Whittle?s version of events does not square with my own. I was the journalist who unwittingly set that house of cards wobbling severely when I called Jaguar to ask about their sponsorship of the cycling team. A very posh, very stern company representative called back, aghast at the idea of the famous logo being plastered over Lycra jerseys. They knew nothing about it because Clark had struck a piecemeal deal with a Jaguar garage in France, which was not authorised to enter into corporate sponsorship.
There are some excellent points made, specifically by Matthew Stephens, the former McCartney rider, now a policeman, who points out that anyone joining the force has to submit to a DNA test. But Whittle seems to be leading the reader to the assumption that Julian Clark?s dream would have been a success if it hadn?t been for the dopers. Possibly. But then Julian Clark?s business plan would have needed to be a lot more solid. Instead it was written on rice paper and melted to nothing as soon as the first spot of rain fell.
Covering the Tour de France is exhilarating, exhausting, frustrating and at times humiliating. It is hot and tiring but never dull. There are laughs and near misses. But none of that comes across in Bad Blood. The lines about eating nice meals in fine restaurants with illustrious company are not given any context and so come across as empty boasts.
As a journalist, I?d have been interested to know how Jeremy felt as he learned of the Tour?s smoke and mirrors act. How did he cope with writing about people he knew, or suspected, of doping? Did he temper his language accordingly? Did he feel he was playing along with the theatrical lie, or did he simply block it out and get on with his job?
As a cycling fan, I?d have liked to hear Whittle?s solutions to the problem, however far out of left field they came.
In the end Whittle does some of his rivals and colleagues a disservice. He is not the only ? and he certainly wasn?t the first ? cycling journalist to realise that the sport had a major problem. He was a part of the 1990s generation of reporters who played along with the game and then had to address issues that had been exposed for the first time.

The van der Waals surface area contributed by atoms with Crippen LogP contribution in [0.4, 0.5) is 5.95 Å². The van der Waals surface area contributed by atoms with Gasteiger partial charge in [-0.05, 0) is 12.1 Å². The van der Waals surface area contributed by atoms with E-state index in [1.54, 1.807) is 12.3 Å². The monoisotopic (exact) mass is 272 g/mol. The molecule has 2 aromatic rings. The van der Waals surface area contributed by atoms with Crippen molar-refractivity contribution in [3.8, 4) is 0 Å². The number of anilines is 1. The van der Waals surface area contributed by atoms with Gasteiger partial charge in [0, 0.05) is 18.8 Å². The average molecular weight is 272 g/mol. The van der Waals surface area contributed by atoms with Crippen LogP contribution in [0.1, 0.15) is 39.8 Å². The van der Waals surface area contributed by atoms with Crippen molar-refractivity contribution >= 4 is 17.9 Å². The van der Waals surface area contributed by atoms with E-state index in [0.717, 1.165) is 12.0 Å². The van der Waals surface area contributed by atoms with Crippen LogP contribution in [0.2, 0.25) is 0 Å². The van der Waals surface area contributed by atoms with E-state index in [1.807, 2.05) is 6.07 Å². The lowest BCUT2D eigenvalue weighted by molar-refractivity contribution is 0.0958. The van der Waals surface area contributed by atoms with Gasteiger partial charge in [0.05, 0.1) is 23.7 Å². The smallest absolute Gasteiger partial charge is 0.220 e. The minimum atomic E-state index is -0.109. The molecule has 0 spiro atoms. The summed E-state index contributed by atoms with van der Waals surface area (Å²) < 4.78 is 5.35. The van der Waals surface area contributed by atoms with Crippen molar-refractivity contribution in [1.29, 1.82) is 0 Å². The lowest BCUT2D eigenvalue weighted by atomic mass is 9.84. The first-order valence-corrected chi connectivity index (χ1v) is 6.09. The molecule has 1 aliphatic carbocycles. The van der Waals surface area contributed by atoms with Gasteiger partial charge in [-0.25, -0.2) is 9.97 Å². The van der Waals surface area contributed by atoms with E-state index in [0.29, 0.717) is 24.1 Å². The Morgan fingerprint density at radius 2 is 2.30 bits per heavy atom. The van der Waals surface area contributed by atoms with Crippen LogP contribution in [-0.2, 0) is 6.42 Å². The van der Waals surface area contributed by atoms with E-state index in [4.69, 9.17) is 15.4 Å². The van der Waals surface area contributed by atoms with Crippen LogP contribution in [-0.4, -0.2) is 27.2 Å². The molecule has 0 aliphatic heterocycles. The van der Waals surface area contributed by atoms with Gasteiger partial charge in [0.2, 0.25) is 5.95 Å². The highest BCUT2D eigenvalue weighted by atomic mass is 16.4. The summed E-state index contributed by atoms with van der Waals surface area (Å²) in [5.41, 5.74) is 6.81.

But perhaps Whittle?s ultimate frustration is that no one wants to listen to the problems or suggest the solutions, especially not when caught up in the excitement of a breakaway or a mountain descent.
Bad Blood is published by Yellow Jersey and is priced £12.99. It is available from June 26.
|WELCOME SAXO, GARMIN AND COLUMBIA|
After a year during which it has seemed sponsors were beating a rapid retreat, at last some good news.
First Riis Cycling announced that Saxo Bank, a financial institution, would be joining up as a co-sponsor, before taking over the title of the team next year.
Then Team High Road secured Columbia Sportswear?s backing and finally, Garmin, the GPS manufacturer, has increased its backing of the Slipstream team, so they become Garmin-Chipotle.
All of which appears to be excellent news.
Without having access to the financial details of these deals, it is impossible to say whether the arrival of these new sponsors confirms that cycling is in rude health. We do not know if these deals are as lucrative as they would have been three or four years ago, or whether the price tag on a top cycling team has been revised downwards.
The timing of these deals does suggest that all three companies had been monitoring things for a few months, watching to see if cycling managed to blow another hole in its foot with a doping scandal, before signing the cheques practically on the eve of the Tour de France.
It is interesting too, that two of the new sponsors are concerned with outdoor pursuits. Columbia Sportswear makes walking and hiking gear and the like, Garmin makes satellite navigation systems for runners, walkers and cyclists.
They are not the multi-national corporations sought by the UCI. And they have waited until the Tour de France arrives before getting involved, which could be perceived as another vote of confidence for ASO.